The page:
ALA videos are called screen casts. They function just like YouTube videos but have a few options that are not as obvious like “guide details about this episode” the ability to embed or email the video to others and the option to easily full in full screen mode.

Friday, July 17, 2009

oogling docs - thing 19

I'm learning google docs. creating a document is pretty easy. This document will be shared with a few others, let's see if the sharing works.

Okay sharing and collaborating is easy as long as one has the correct email addresses.
I'll be using this as part of the Infoquest txt referencing project. They already have an area setup and have added me, now I just need to figure out how to enter their area. Does anyone know how to link areas or can this be done? It looks like I'll be doing some experimenting :-)

I also used the Form utility. It reminds me of some web programs that create browser pages using front-ends. It fairly straight forward and could be used for alot of different applications. When exported to adobe, the file was not as expected. The format was similar to an excel spreadsheet, not the expected form. Nor were the drop down options shown. Something else with which to experiment...

Thursday, July 16, 2009

wiki - thing 18

I viewed several of the wiki sites linked to Wikipedia. My favorite is the wikisource, the free content library. I was amazed at the amount of literature available and the fact that individuals can edit it. Looking at the history of “Around the world in 80 days” by Jules Verne shows how detailed some people are. Many of the changes were formatting only. The best line I found was under the discussion tab at the very bottom of the page, under notes:
“Please note:
If you don't want your writing to be edited mercilessly or redistributed by others, do not submit it. “
That is so true of most things on the Internet!

I also searched wikipedia for Dewey Decimal and found some information. But it is posted that they are looking for citations for verifications. And they warn that "unsourced articles may be challenged or removed." This tells me that someone is watching what is posted.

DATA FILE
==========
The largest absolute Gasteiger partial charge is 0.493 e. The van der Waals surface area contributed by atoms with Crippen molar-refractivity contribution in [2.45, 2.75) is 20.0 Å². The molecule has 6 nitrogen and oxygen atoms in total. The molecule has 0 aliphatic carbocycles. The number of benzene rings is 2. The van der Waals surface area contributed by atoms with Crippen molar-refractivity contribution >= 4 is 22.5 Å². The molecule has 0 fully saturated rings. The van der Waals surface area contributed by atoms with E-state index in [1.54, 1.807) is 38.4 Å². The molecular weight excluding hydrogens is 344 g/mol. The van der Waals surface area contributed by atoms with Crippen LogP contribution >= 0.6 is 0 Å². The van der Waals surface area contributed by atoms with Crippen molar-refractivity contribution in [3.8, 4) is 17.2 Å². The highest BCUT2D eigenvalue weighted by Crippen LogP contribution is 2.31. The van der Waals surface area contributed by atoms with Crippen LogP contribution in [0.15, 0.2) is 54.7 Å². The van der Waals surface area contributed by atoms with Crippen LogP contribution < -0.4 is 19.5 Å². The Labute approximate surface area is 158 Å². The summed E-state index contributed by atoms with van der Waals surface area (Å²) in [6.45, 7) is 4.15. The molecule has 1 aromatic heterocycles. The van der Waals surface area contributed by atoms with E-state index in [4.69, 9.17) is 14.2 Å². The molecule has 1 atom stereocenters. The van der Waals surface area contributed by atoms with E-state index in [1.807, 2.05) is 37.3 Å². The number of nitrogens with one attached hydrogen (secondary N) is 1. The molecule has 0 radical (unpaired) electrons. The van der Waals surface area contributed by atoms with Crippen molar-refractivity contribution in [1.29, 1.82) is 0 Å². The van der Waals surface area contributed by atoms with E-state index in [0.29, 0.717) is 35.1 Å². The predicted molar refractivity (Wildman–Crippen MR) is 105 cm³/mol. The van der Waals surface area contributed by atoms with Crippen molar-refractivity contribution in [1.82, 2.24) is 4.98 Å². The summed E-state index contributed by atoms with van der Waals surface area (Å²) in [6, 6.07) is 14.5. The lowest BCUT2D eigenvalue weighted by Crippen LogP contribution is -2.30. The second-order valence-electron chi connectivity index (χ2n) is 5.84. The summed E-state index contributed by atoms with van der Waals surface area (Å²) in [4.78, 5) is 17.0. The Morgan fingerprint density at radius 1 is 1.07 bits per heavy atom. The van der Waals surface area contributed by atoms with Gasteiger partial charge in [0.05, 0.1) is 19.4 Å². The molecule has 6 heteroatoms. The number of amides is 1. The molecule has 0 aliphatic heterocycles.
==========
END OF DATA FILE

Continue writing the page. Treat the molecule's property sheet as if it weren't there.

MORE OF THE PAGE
Creating Wiki pages was fun. I just had a few problems when the page did not create when expected or it was created somewhere else – sorry if it shows up in someone else’s pages. Good luck, Jeff keeping all of us in line!

Wednesday, July 8, 2009

Gone fishin with LibWorm - Thing 17

It is comforting to be able to search a site where most of the information is valid. Thoughts posted by others in the library field and the different published articles agree with outside data I had already researched. This will be valuable when planning projects within the library!

One of the searches I did was on Cuecat scanners. The search was done in all areas with the first six results identical. That’s unusual for any Internet searches; usually the results vary to some degree.

When searching on Little Elm Public Library all kinds of articles came up except what I wanted until I changed the search to Phrase. Then two articles, 1) Collaborative Text Messaging Reference project , a project just starting and 2) Teen Tech Week Display winners from 2007 ALA Weblog were our teens won Honorable Mention. I also added this feed to my Google Reader so I can keep up with other articles about our library.

Monday, July 6, 2009

LibraryThingie – Thing 16

I like Library Thing; then again I have a spreadsheet at home with all my movies and books. With Library Thing I can share with my friends which I trade books with anyway. ThingLang is interesting, but not something I’ll use personally. It is very possible I could use it at the library when cataloging. It is more likely I’ll use ISBN Check.

Question for ya’ll…
Anyone out there use CueCat Scanners? I was wondering if they can be used for general scanning or just ISBNs.

Wednesday, July 1, 2009

Digg - Thing 15

There is a lot in Digg to wade through. I was able to find a friend (skipping importing my FaceBook friends.) When going back to try to import my FaceBook friends, I could not find the link. This is something to try again later – unless anyone has a short cut they are willing to share. I Dugg our Library Page by Page and a couple of other sites. Some of the articles were really interesting. Check out the article about a bookless library http://digg.com/d16rQ?e.